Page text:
Logically, Holder’s statement does not make much sense. Intimate-partner homicide is the leading cause of death? At the very least, intimate-partner homicide is a subset of all homicides, so one can easily see that a broader category of murder would be even higher. And, then, what about diseases?
As Perry demonstrated, Centers for Disease Control and Prevention data show that, for the year 2008 (the year before Holder’s speeches), cancer, heart disease, unintentional injury and HIV/AIDS all topped homicide. Then if you break out intimate-partner homicide, that ends up being seventh or eighth on the list (depending on whether you also include all homicides.)
According to Kessler’s investigation, he traced Holder’s false statistic to several published journal articles, whose lead author is Jacquelyn C. Campbell, PhD, RN, and the Anna D. Wolf Professor in the School of Nursing at Johns Hopkins University. Her faculty website lists “intimate partner violence” as one of her main areas of expertise.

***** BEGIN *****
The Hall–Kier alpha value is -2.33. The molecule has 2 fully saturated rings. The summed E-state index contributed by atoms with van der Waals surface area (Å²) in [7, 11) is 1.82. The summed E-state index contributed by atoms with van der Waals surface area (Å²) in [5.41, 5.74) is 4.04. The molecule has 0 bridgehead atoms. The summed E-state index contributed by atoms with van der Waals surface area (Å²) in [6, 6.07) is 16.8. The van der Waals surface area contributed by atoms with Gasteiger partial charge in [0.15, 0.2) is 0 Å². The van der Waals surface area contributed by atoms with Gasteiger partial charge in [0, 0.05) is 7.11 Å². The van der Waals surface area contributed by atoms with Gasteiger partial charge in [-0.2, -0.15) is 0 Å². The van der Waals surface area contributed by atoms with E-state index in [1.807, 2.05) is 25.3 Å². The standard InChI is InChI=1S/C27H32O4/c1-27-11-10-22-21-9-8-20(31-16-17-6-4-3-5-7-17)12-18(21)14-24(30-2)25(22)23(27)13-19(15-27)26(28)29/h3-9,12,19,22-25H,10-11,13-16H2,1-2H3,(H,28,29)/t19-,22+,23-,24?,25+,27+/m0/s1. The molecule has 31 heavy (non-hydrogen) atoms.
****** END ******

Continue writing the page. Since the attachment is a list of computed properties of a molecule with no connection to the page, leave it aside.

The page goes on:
In Professor Cambell’s co-authored July 2003 article “Risk Factors for Femicide in Abusive Relationships: Results From a Multisite Case Control Study” in the American Journal of Public Health, Campbell and her co-authors make the statement “Femicide, the homicide of women, is the leading cause of death in the United States among young African-American women aged 15 to 45 years.”
The footnote for that statement references this article “Violence by Intimates: Analysis of Data on Crimes by Current or Former Spouses, Boyfriends, and Girlfriends. Washington, DC: US Department of Justice; March 1998.” In his Washington Post article, Glenn Kessler wrote this about that article: “The [1998 DOJ] study does not say that intimate-partner homicide is the leading cause of death among African-American women; in fact, it makes a key point that the rate of such murders had dropped dramatically.”
Later in 2009, Campbell and most of the same co-authors published an article titled “Assessing Risk Factors for Intimate Partner Homicide” in the National Institute of Justice Journal, and made the following statement “Women killed by intimate partners — husbands, lovers, ex-husbands, or ex-lovers …. is the leading cause of death for African-American women aged 15 to 45 ….” Once again, Campbell and her co-authors mistakenly cite the 1998 DOJ report as the source of their false statistic.